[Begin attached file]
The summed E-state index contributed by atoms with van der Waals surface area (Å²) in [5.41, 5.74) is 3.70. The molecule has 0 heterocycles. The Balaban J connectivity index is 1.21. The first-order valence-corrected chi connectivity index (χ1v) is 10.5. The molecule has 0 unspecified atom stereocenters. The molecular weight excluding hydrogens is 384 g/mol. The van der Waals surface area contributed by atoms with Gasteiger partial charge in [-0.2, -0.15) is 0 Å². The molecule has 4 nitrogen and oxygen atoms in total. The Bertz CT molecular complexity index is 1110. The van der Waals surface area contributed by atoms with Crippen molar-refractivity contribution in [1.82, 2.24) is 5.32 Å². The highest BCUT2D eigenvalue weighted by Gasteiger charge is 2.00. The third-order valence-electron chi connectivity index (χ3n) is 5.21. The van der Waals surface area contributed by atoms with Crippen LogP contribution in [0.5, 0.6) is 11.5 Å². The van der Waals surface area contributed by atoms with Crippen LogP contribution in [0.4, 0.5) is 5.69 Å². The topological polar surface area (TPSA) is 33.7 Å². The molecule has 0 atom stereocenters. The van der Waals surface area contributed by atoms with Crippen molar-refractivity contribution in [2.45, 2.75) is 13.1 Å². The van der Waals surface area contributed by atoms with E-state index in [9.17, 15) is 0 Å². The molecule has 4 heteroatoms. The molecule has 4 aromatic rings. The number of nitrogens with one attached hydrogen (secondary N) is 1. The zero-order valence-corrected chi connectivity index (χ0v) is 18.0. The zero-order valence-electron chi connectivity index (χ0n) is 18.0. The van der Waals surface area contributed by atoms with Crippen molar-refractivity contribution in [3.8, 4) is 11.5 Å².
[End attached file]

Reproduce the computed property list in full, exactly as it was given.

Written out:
The summed E-state index contributed by atoms with van der Waals surface area (Å²) in [5.41, 5.74) is 3.70. The molecule has 0 heterocycles. The Balaban J connectivity index is 1.21. The first-order valence-corrected chi connectivity index (χ1v) is 10.5. The molecule has 0 unspecified atom stereocenters. The molecular weight excluding hydrogens is 384 g/mol. The van der Waals surface area contributed by atoms with Gasteiger partial charge in [-0.2, -0.15) is 0 Å². The molecule has 4 nitrogen and oxygen atoms in total. The Bertz CT molecular complexity index is 1110. The van der Waals surface area contributed by atoms with Crippen molar-refractivity contribution in [1.82, 2.24) is 5.32 Å². The highest BCUT2D eigenvalue weighted by Gasteiger charge is 2.00. The third-order valence-electron chi connectivity index (χ3n) is 5.21. The van der Waals surface area contributed by atoms with Crippen LogP contribution in [0.5, 0.6) is 11.5 Å². The van der Waals surface area contributed by atoms with Crippen LogP contribution in [0.4, 0.5) is 5.69 Å². The topological polar surface area (TPSA) is 33.7 Å². The molecule has 0 atom stereocenters. The van der Waals surface area contributed by atoms with Crippen molar-refractivity contribution in [2.45, 2.75) is 13.1 Å². The van der Waals surface area contributed by atoms with E-state index in [9.17, 15) is 0 Å². The molecule has 4 heteroatoms. The molecule has 4 aromatic rings. The number of nitrogens with one attached hydrogen (secondary N) is 1. The zero-order valence-corrected chi connectivity index (χ0v) is 18.0. The zero-order valence-electron chi connectivity index (χ0n) is 18.0. The van der Waals surface area contributed by atoms with Crippen molar-refractivity contribution in [3.8, 4) is 11.5 Å².